By Leticia

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April 9, 20150 found this helpful

The answer for us has always been Crate Training. Get a large doggy crate, and put a comfy cushion in it. Start teaching pup to "kennel-up" at bed-time, rewarding with a small treat when they go into the crate.

All of the dogs I know who have been trained this way feel very secure and comfortable in their crate at night (drape a blanket over sides and back so it seems like a "den". They do not wish to mess their den up, so they will learn to hold it.

First thing in the morning, let pup out and directly outside to relieve themselves.

May take a little time, but it works.

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April 10, 20150 found this helpful

I agree with the crate training. That will probably solve your problem.

Also, don't feed cheap food. This includes brands like ol' Roy, Old Yeller, Purina Puppy chow, Alpo, Big Red, Kroger, Rex, Shep, Royal Canin. They have a lot of bulk compared to nutrition, so your dog will be constantly going.

Better brands are:

Castor and Pollux, Innova, Nutrience, Pure Vita, Simply Wild, Wellness, Nature's harvest, Halo, Avoderm, Canidae Grain Free, Blue Buffalo, Back to Basics, Honest Kitchen, Merrick.

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May 26, 2012 Flag
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I have a 7 month old Lab/German Shepherd mix, she went 4 months with no accidents in the house. Then a month ago she started pooping in the house, first in the living room, then every night for 4 nights in her bed, not on the puppy pads I put down. I washed the carpet and washed the floor with vinegar water. Yesterday she started peeing in the den, then last night she pooped and peed again. I get up and take her out at 2, 4, and 6 am. I am at my wits end. She has also chewed her harness off, four of them. My husband wants to get rid of her or make her an outside dog. Any advise for this?

By dreamer from El Paso, TX

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May 28, 20120 found this helpful

Have you taken your puppy to the Vet? Sometimes this could be a sign of an underlying sickness or pain. Animals are more like humans than we think, and like us, they deal with things in there own way. But the first thing would be to rule out any sickness.

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May 29, 20120 found this helpful

Take the dog to the vet right away! It could be a serious medical problem!

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March 28, 2015 Flag
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We adopted a 7 month puppy from the pound. She is the sweetest dog and took to the doggie door that was already installed for our 7 year old Lab mix. She had little to no accidents and we even got 20 inches of snow and she still went out. After a month all of a sudden we wake up one morning and she has pooped and peed and later that evening the same thing pooped and peed and in between peeing on the rugs.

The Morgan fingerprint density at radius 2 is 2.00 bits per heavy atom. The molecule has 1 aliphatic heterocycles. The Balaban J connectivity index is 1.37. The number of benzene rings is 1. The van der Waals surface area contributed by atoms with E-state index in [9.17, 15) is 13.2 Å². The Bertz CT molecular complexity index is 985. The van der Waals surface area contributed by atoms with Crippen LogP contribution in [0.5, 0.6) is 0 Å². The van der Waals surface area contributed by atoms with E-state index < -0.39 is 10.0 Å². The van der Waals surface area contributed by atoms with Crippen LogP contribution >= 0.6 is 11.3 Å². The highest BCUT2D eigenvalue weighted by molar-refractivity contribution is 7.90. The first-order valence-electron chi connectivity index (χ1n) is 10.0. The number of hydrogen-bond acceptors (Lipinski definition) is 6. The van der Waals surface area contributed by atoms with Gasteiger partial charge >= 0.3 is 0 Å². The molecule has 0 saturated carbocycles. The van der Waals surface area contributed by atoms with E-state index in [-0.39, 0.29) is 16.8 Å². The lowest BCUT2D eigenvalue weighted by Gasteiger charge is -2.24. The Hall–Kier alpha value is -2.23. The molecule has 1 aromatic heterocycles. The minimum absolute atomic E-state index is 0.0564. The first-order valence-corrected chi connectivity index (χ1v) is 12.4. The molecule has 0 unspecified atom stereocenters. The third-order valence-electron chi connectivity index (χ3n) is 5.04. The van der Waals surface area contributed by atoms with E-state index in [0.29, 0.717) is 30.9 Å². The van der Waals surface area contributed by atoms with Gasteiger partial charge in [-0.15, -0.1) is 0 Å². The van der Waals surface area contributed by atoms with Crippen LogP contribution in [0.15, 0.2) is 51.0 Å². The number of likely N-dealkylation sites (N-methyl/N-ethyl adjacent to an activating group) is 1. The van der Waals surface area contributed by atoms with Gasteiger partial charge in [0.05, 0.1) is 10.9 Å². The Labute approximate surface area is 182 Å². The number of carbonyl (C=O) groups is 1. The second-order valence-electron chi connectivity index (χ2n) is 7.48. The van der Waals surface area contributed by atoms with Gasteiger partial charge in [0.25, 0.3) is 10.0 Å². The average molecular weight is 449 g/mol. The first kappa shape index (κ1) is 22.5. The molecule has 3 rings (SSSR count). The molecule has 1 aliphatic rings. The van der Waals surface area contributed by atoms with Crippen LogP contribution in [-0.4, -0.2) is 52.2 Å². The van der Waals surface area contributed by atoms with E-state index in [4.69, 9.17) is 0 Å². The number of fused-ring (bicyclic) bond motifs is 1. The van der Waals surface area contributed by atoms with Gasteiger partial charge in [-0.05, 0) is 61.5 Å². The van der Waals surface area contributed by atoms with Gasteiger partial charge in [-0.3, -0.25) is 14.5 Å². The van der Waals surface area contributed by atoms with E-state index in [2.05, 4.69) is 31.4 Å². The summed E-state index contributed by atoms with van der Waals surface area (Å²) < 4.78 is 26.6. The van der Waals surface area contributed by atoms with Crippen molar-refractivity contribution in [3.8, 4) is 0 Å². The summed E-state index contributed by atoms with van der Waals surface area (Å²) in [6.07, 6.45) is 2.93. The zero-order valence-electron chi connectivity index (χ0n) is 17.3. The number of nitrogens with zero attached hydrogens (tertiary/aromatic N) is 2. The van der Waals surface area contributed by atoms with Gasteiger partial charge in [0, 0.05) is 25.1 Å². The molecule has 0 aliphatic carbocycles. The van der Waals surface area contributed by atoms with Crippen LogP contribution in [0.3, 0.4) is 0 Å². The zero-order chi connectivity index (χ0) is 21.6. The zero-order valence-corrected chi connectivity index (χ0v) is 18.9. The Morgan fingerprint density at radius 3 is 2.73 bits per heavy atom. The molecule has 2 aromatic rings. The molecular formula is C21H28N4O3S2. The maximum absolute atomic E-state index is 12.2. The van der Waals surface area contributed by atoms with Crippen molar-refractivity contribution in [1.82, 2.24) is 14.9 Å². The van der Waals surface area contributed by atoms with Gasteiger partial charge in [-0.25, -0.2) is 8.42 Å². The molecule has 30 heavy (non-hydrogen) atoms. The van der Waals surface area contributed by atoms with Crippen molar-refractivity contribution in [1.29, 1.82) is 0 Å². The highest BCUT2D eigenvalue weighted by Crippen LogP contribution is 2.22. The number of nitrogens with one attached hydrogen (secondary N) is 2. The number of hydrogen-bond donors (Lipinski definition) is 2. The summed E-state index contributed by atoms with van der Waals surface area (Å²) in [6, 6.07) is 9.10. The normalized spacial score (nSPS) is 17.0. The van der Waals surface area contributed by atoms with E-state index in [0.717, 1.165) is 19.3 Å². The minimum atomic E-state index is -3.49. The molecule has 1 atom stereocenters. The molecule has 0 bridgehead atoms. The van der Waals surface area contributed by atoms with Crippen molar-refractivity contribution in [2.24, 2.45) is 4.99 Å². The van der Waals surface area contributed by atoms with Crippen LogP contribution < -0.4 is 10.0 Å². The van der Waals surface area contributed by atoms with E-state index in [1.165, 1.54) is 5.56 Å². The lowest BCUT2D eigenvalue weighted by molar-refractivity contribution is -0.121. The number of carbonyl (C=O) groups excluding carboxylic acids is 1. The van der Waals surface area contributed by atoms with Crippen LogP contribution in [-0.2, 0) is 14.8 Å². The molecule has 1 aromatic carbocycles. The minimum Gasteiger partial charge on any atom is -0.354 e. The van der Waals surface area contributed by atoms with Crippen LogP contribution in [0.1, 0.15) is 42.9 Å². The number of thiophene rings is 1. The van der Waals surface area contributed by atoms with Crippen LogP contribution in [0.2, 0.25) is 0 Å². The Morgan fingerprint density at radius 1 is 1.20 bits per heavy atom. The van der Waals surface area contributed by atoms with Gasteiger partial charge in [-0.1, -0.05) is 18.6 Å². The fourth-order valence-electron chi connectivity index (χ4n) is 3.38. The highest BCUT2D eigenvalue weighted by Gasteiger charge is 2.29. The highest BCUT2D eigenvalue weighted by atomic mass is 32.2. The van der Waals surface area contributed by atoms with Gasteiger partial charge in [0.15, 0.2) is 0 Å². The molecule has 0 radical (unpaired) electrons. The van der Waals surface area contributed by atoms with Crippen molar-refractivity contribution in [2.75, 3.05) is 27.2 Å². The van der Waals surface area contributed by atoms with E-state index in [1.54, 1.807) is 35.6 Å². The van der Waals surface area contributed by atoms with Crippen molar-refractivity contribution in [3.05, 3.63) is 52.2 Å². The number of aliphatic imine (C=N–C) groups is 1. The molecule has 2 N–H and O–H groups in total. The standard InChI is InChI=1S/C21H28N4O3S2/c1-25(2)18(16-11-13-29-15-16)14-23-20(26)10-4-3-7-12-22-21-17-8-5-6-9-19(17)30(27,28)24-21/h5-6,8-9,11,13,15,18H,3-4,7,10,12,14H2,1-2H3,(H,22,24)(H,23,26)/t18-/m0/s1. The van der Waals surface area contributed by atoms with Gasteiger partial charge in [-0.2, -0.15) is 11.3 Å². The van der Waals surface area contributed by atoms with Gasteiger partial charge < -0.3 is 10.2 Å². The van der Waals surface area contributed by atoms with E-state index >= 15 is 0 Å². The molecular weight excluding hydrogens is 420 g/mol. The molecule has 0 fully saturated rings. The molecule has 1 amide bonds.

We first started to think the older dog was bulling her and not letting her out to go, but that was still a long shot since she had no problems before.

The next day I left her in the laundry room where the doggie door was and her crate for somewhere soft to lay. On a side note she had been so good she was able to stay in the house alone all day while we were at work and at night. She basically was crated at night and during the day for the first week. OK, so back to the story the day she was in the laundry room she did not have an accident in the room. Also the Lab was unable to go out since there was only one doggie door so she had free rein of the yard which by the way is a half acre fenced in so there is plenty of room.

So that night we had her back in the house and during the night she peed two times on the rug. The next day I put her in the laundry room and again no accident, but again that night she pooped and peed and we were right in the room with her. She had even earlier in the evening come into my son's room where my mom and I were hanging curtains and in one minute while our backs were turned hanging them we turned around and she was gone and there was a puddle in the floor. Why be so consistent and all of a sudden this?

By Missy C

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April 8, 20150 found this helpful

There are some unanswered questions here.

Do you work all day and leave the dogs at home by themselves? What about your son? When does he get home? Does anyone stay home during the day? How often are the dogs walked and for how long?

At night, are the bedroom doors closed or open? Where do the dogs sleep? Do they sleep with anybody?

I would not recommend crating a dog day and night when you first get it home. The dog doesn't have a chance to get used to its new surroundings. It may still be on edge.

You've given your dog a new place to live, but I can't tell, from what you've written so far, that it truly feels you've welcomed it into your family.

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January 2, 2014 Flag
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I have 9 month old Staffordshire Bull Terrier and I have had her since she was 8 weeks old. She doesn't do the toilet in the house during the day, but every morning when I wake up she has either done a pee or a poop or both in the house. How do i stop her from doing this? Nothing I am doing seems to be working. I have another dog as well and he was fully trained by 6 months old. Everything I have done with him with his training isn't working for her. I need someone to help me please.